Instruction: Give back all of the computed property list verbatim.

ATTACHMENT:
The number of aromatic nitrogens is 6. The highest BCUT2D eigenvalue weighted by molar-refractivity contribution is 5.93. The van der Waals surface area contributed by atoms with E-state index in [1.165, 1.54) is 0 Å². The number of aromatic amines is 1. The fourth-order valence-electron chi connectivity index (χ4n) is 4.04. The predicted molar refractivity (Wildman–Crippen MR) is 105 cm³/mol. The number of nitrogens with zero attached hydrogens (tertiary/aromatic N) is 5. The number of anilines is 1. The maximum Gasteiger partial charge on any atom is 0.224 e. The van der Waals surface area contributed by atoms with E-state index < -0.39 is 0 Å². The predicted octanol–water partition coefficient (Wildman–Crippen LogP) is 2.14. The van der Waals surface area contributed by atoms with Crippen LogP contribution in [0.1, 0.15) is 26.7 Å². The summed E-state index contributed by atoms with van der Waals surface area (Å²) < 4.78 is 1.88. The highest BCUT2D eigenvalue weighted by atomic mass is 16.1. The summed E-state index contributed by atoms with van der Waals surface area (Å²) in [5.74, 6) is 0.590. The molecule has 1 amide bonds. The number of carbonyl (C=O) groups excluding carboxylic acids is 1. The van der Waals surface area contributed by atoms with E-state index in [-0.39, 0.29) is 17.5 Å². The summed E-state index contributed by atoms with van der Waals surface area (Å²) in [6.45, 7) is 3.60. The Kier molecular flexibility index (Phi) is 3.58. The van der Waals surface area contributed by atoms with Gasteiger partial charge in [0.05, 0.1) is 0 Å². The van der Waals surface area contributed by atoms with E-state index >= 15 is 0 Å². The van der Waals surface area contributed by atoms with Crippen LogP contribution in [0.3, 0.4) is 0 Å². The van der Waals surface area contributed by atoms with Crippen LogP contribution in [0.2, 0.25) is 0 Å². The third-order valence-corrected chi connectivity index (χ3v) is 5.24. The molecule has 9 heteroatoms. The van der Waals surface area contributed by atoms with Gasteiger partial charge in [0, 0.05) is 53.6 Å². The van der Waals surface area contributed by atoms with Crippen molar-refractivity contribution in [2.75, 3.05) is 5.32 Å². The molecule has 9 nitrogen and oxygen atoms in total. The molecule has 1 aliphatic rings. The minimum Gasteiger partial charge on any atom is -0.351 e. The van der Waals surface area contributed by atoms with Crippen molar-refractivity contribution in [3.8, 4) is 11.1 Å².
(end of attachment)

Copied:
The number of aromatic nitrogens is 6. The highest BCUT2D eigenvalue weighted by molar-refractivity contribution is 5.93. The van der Waals surface area contributed by atoms with E-state index in [1.165, 1.54) is 0 Å². The number of aromatic amines is 1. The fourth-order valence-electron chi connectivity index (χ4n) is 4.04. The predicted molar refractivity (Wildman–Crippen MR) is 105 cm³/mol. The number of nitrogens with zero attached hydrogens (tertiary/aromatic N) is 5. The number of anilines is 1. The maximum Gasteiger partial charge on any atom is 0.224 e. The van der Waals surface area contributed by atoms with E-state index < -0.39 is 0 Å². The predicted octanol–water partition coefficient (Wildman–Crippen LogP) is 2.14. The van der Waals surface area contributed by atoms with Crippen LogP contribution in [0.1, 0.15) is 26.7 Å². The summed E-state index contributed by atoms with van der Waals surface area (Å²) < 4.78 is 1.88. The highest BCUT2D eigenvalue weighted by atomic mass is 16.1. The summed E-state index contributed by atoms with van der Waals surface area (Å²) in [5.74, 6) is 0.590. The molecule has 1 amide bonds. The number of carbonyl (C=O) groups excluding carboxylic acids is 1. The van der Waals surface area contributed by atoms with E-state index in [-0.39, 0.29) is 17.5 Å². The summed E-state index contributed by atoms with van der Waals surface area (Å²) in [6.45, 7) is 3.60. The Kier molecular flexibility index (Phi) is 3.58. The van der Waals surface area contributed by atoms with Gasteiger partial charge in [0.05, 0.1) is 0 Å². The van der Waals surface area contributed by atoms with E-state index >= 15 is 0 Å². The van der Waals surface area contributed by atoms with Crippen LogP contribution in [0.3, 0.4) is 0 Å². The van der Waals surface area contributed by atoms with Crippen LogP contribution in [0.2, 0.25) is 0 Å². The third-order valence-corrected chi connectivity index (χ3v) is 5.24. The molecule has 9 heteroatoms. The van der Waals surface area contributed by atoms with Gasteiger partial charge in [0, 0.05) is 53.6 Å². The van der Waals surface area contributed by atoms with Crippen molar-refractivity contribution in [2.75, 3.05) is 5.32 Å². The molecule has 9 nitrogen and oxygen atoms in total. The molecule has 1 aliphatic rings. The minimum Gasteiger partial charge on any atom is -0.351 e. The van der Waals surface area contributed by atoms with Crippen molar-refractivity contribution in [3.8, 4) is 11.1 Å².